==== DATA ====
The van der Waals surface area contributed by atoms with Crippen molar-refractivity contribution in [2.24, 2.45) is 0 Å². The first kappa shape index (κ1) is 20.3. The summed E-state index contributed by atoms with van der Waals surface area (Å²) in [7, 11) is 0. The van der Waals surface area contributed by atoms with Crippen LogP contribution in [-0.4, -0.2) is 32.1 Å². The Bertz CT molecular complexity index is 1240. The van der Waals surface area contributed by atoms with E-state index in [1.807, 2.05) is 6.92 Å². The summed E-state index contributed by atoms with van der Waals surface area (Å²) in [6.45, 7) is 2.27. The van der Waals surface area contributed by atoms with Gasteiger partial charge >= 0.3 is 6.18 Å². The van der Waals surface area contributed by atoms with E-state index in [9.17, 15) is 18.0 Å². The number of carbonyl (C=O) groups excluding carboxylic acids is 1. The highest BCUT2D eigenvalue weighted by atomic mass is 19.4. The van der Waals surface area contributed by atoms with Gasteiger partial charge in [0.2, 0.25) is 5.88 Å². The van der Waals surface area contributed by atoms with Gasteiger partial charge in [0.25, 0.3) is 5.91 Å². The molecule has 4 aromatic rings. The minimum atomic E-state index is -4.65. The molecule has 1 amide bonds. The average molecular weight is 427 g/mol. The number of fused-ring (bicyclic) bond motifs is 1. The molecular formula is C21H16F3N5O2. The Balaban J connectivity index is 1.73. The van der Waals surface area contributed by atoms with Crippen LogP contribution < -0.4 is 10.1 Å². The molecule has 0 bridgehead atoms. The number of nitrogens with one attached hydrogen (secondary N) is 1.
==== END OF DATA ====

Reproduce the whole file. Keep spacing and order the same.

The van der Waals surface area contributed by atoms with Crippen molar-refractivity contribution in [2.24, 2.45) is 0 Å². The first kappa shape index (κ1) is 20.3. The summed E-state index contributed by atoms with van der Waals surface area (Å²) in [7, 11) is 0. The van der Waals surface area contributed by atoms with Crippen LogP contribution in [-0.4, -0.2) is 32.1 Å². The Bertz CT molecular complexity index is 1240. The van der Waals surface area contributed by atoms with E-state index in [1.807, 2.05) is 6.92 Å². The summed E-state index contributed by atoms with van der Waals surface area (Å²) in [6.45, 7) is 2.27. The van der Waals surface area contributed by atoms with Gasteiger partial charge >= 0.3 is 6.18 Å². The van der Waals surface area contributed by atoms with E-state index in [9.17, 15) is 18.0 Å². The number of carbonyl (C=O) groups excluding carboxylic acids is 1. The highest BCUT2D eigenvalue weighted by atomic mass is 19.4. The van der Waals surface area contributed by atoms with Gasteiger partial charge in [0.2, 0.25) is 5.88 Å². The van der Waals surface area contributed by atoms with Gasteiger partial charge in [0.25, 0.3) is 5.91 Å². The molecule has 4 aromatic rings. The minimum atomic E-state index is -4.65. The molecule has 1 amide bonds. The average molecular weight is 427 g/mol. The number of fused-ring (bicyclic) bond motifs is 1. The molecular formula is C21H16F3N5O2. The Balaban J connectivity index is 1.73. The van der Waals surface area contributed by atoms with Crippen LogP contribution < -0.4 is 10.1 Å². The molecule has 0 bridgehead atoms. The number of nitrogens with one attached hydrogen (secondary N) is 1.